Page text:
• Coccidioidomycosis and valley fever
  • Cytomegalovirus (CVM)
  • High grade malignant immunoblastic lymphoma
  • Herpes simplex
  • Mycobacterium avium complex(MAC)
  • Toxoplasmosis

Staging

Patients with HIV and CD4 counts greater than 200, but less than 500 do not have AIDS but can develop chronic infections as well as noninfectious conditions. Diseases such as chronic candidiasis of the mouth or recurrent vaginal candida may occur. Patients may develop severe bouts of herpes simplex or herpes zoster (shingles). Patients are also at a higher risk for cancers that are much more difficult to treat than in healthy people. Patients with normal CD4 counts (greater than 500) tend to have a good quality of life with a lifespan within 4 years of someone without HIV  Patients with a CD4 count less than 200 have AIDS and are susceptible to opportunistic infections. They usually have a lifespan of 2 years if they are started on HAART. If these patients are treated with antiretroviral agents and achieve a CD4 count greater than 500, they will have a normal life expectancy.

Prognosis

The prognosis of a patient with HIV and a CD4 count greater than 500 (normal) results in a life expectancy as someone without HIV. A person with untreated AIDS has a life expectancy of about 1 to 2 years after the first opportunistic infection. Antiretroviral treatment can increase CD4 counts and change the patient's status from AIDS to someone with HIV.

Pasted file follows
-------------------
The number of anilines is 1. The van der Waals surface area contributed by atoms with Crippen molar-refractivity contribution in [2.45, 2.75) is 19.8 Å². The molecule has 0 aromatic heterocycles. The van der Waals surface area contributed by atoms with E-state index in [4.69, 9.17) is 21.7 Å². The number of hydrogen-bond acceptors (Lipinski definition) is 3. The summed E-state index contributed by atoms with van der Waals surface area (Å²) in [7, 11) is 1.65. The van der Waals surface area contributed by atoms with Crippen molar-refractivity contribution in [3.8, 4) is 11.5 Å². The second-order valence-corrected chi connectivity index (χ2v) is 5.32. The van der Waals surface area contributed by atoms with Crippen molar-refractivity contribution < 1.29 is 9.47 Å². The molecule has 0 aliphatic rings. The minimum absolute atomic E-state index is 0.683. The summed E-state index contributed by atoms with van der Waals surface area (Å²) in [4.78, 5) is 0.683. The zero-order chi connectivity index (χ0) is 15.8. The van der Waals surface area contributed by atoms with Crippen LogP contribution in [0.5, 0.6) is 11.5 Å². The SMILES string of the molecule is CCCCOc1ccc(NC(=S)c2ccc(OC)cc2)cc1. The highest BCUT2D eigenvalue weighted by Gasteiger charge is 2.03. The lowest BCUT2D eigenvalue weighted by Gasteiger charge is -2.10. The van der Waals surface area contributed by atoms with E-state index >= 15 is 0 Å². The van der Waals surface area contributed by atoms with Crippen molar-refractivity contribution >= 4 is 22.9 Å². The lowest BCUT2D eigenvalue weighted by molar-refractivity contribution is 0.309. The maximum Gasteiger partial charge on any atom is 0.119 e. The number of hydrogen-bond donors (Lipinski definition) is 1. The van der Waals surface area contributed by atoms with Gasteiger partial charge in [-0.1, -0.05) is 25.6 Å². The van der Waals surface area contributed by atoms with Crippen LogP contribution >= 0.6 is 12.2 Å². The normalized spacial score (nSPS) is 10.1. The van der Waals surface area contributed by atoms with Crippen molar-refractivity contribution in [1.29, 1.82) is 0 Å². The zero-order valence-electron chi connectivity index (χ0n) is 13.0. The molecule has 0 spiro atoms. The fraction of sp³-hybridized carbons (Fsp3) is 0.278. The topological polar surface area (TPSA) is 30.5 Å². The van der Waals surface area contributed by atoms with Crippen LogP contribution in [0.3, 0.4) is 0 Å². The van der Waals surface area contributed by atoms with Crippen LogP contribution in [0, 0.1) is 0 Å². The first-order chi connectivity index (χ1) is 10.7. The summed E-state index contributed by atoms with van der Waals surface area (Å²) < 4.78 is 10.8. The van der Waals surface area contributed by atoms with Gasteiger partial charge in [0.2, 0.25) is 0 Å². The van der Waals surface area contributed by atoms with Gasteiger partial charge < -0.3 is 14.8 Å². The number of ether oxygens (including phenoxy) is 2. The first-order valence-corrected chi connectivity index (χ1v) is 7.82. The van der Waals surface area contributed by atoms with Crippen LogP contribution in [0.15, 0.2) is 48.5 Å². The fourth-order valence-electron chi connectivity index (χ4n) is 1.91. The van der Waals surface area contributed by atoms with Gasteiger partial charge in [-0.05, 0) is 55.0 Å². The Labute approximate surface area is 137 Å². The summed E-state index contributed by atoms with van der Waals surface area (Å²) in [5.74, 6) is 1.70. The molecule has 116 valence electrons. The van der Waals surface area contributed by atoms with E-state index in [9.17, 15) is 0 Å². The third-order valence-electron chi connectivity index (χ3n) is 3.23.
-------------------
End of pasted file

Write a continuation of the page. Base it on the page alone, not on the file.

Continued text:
Complications

A complication of HIV disease is its progression to acquired immunodeficiency syndrome (AIDS). The physician should suspect it once opportunistic infections and/or low CD4 count are present in an individual who is HIV positive.

AIDS occurs when lymphocyte count falls below a level (less than 200 cells per microliters) and is characterized by one or more of the following:[3][4]

  • Tuberculosis (TB) 
  • Cytomegalovirus
  • Candidiasis
  • Cryptococcal meningitis 
  • Cryptosporidiosis
  • Toxoplasmosis 
  • Kaposi sarcoma 
  • Lymphoma 
  • Neurological complications (AIDS dementia complex)
  • Kidney disease

Deterrence and Patient Education

Principal facts for HIV prevention are patient education, which includes the following:

  • Inform all sexual partners if the individual is HIV positive.
  • Use clean needles to inject drugs and dispose of them after use. It is imperative that one should do not share needles with another person.
  • Male circumcision reduces the likelihood of HIV infection. Discuss it with the primary care provider.